Every action generates a force of energy that
returns to us in like kind . . . what we sow is what we reap.
And when we choose actions that bring happiness
and success to others, the fruit of our karma is
happiness and success.
Karma is the eternal assertion of human freedom.
. . . Our thoughts, our words, and deeds are
the threads of the net which we throw around ourselves.
~ Swami Vivekananda
|The [universal] Law of Cause and Effect|
consequence of that action; it is cause and effect simultaneously, because every
action generates a force of energy that returns to us in like kind.
There is nothing unfamiliar about the Law of Karma.
Everyone has heard the expression, What you sow is what you reap.
Obviously, if we want to create happiness in our lives, we must learn to sow the
seeds of happiness. Therefore, karma implies the action of conscious choice-making.
You and I are essentially infinite choice-makers. In every moment of our existence, we are
in that field of all possibilities where we have access to an infinity of choices. Some of these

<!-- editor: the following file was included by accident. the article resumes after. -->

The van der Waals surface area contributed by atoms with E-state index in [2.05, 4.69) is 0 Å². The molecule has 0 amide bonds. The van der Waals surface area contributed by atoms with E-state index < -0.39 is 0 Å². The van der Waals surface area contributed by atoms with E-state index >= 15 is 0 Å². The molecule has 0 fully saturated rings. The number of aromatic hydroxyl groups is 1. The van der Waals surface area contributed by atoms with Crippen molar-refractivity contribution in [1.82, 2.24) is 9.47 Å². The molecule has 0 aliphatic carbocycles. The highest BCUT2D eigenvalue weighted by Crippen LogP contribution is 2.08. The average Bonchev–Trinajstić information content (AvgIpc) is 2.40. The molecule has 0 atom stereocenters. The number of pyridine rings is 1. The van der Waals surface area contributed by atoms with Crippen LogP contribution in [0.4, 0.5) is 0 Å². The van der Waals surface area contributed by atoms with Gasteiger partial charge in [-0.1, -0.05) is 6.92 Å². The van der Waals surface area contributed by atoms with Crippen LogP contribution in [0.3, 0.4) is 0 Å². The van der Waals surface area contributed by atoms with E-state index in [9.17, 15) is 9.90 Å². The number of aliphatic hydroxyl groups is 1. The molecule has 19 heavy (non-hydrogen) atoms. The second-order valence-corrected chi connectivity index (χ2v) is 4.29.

choices are made consciously, while others are made unconsciously.
But the best way to understand and maximize the use of karmic law
is to become consciously aware of the choices we make in every moment.
Whether you like it or not, everything that is happening at this moment
is a result of the choices youve made in the past. Unfortunately, a lot of us make choices unconsciously, and
therefore we dont think they are choices and yet, they are.
If I were to insult you, you would most likely make the choice of being offended. If I were to
pay you a compliment, you would most likely make the choice of being pleased or flattered. But
think about it: it´s still a choice.
I could offend you and I could insult you, and you could make the choice of not being
offended. I could pay you a compliment and you could make the choice of not letting that flatter
In other words, most of us even though we are infinite choice-makers have become
bundles of conditioned reflexes that are constantly being triggered by people and circumstances
into predictable outcomes of behaviour. These conditioned reflexes are like Pavlovian conditioning.
Pavlov is famous for demonstrating that if you give a dog something to eat every time
you ring a bell, soon the dog starts to salivate when you just ring the bell, because it has
associated one stimulus with the other.
Most of us, as a result of conditioning, have repetitions and predictable responses to the
stimuli in our environment. Our reactions seem to be automatically triggered by people and
circumstances, and we forget that these are still choices that we are making in every moment of
our existence. We are simply making these choices unconsciously.
|[Go on to Part 2]|